A short story from our Summer 2016 issue.
Danny Pocock was a prophet. He read omens and suffered what he called the burden of deep understanding. It showed in his posture. He said I was hopeless as a mystic, but there were other things he could teach me.
It’s a kind of parlor game, a question someone asks at the after-party, perhaps, lounging on couches, shoes off, everyone half-drunk and one-quarter enamored and not ready for the long night to die. What’s your hidden talent? This is no invitation to brag—I got straight A’s in college, I can bench-press 220. Oh no no no, you win this game by trotting out your most bizarre and useless skill.
A short story from the Summer 2013 issue.
Swansea said he’d never cried, not even when he was a kid, because it’s such a false and easy way to the thing that’s eating you. Like crying is too simple for real sadness.
Fear, though. We know about fear. It makes a hot rush out of my head when it comes on, and I can’t be held responsible.
Threadgill had been one of them, or something like it. This part of the world hadn’t been penetrated by the Company in four seasons, ever since they lost him, their ace drummer, on the Blackwater River, where he’d been shot off a farmer’s wife by the farmer himself.
A guy on the local news said most gas stations lowered their prices at nine in the morning and raised them at four, something about fucking over people who’d already driven to work and drivers who didn’t leave their cubicles until dusk. He didn’t exactly use those words, but any rational cynic knew what he meant.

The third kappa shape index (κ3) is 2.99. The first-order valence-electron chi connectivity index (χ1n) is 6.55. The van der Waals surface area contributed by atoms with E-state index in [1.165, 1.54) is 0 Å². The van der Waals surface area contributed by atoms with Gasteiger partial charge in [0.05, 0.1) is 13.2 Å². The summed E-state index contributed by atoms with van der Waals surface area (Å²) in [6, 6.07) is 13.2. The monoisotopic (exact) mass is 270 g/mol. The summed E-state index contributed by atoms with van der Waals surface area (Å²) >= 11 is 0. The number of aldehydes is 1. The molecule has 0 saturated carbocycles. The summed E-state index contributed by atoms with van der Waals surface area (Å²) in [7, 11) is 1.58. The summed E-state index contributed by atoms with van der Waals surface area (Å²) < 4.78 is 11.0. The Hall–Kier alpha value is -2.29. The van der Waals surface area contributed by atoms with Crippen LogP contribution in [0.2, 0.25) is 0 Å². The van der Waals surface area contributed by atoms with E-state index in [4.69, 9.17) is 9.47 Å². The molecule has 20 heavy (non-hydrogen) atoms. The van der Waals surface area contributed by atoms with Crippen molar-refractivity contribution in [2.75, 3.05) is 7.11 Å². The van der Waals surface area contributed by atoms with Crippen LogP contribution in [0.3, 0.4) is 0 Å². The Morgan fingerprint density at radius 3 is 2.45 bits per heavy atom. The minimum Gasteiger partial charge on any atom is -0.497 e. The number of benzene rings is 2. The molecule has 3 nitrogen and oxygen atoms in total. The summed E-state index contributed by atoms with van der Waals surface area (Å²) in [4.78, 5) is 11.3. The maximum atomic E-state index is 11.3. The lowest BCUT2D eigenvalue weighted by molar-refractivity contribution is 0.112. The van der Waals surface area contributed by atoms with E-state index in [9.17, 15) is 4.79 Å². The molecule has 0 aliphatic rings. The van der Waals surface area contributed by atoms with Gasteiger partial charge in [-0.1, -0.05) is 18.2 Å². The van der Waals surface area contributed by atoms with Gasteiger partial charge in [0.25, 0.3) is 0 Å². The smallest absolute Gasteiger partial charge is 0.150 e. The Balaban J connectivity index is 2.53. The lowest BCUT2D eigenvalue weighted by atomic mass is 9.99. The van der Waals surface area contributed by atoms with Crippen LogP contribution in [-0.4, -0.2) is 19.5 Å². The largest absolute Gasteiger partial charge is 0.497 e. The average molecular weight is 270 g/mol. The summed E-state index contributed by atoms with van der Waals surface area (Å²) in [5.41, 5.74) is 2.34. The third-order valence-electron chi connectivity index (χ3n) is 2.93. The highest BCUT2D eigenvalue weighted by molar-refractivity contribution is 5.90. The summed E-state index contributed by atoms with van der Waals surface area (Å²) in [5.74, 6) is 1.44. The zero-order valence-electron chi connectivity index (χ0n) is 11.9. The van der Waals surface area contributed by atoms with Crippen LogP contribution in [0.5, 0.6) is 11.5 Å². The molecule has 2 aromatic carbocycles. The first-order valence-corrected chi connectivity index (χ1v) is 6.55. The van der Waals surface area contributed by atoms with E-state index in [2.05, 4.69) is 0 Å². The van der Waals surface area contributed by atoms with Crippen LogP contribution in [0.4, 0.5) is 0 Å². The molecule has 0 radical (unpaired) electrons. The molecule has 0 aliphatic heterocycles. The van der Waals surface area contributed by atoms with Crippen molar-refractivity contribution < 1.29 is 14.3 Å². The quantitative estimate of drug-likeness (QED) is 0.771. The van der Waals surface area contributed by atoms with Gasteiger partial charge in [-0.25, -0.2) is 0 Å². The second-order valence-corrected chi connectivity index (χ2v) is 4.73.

Thunder rattles the windows, and Lucy wakes from a restless sleep, thinking of her husband. Five days ago she gave birth in the squash patch, but for now she ignores everything else, preferring the satisfaction of old memories knocking against one another. Let the baby wait. Everyone on the other side of that bedroom door can just wait.
Mother’s move to New York was just the latest of several problems I had that summer. By then there were Rebecca’s parrots, the Appropriate Behavior Rubrics at work, the increasing hostility of my downstairs neighbor, and the small, strange problem of Maurice.
From the summer fiction issue.
At half past ten the guy from the corner mart came into the shelter. Naomi had only seen him a few times, but he had a distinctive look, to say the least. He was young but rugged, with short-cropped hair and broad shoulders. It figured that the most attractive man in town her age was also a triple amputee.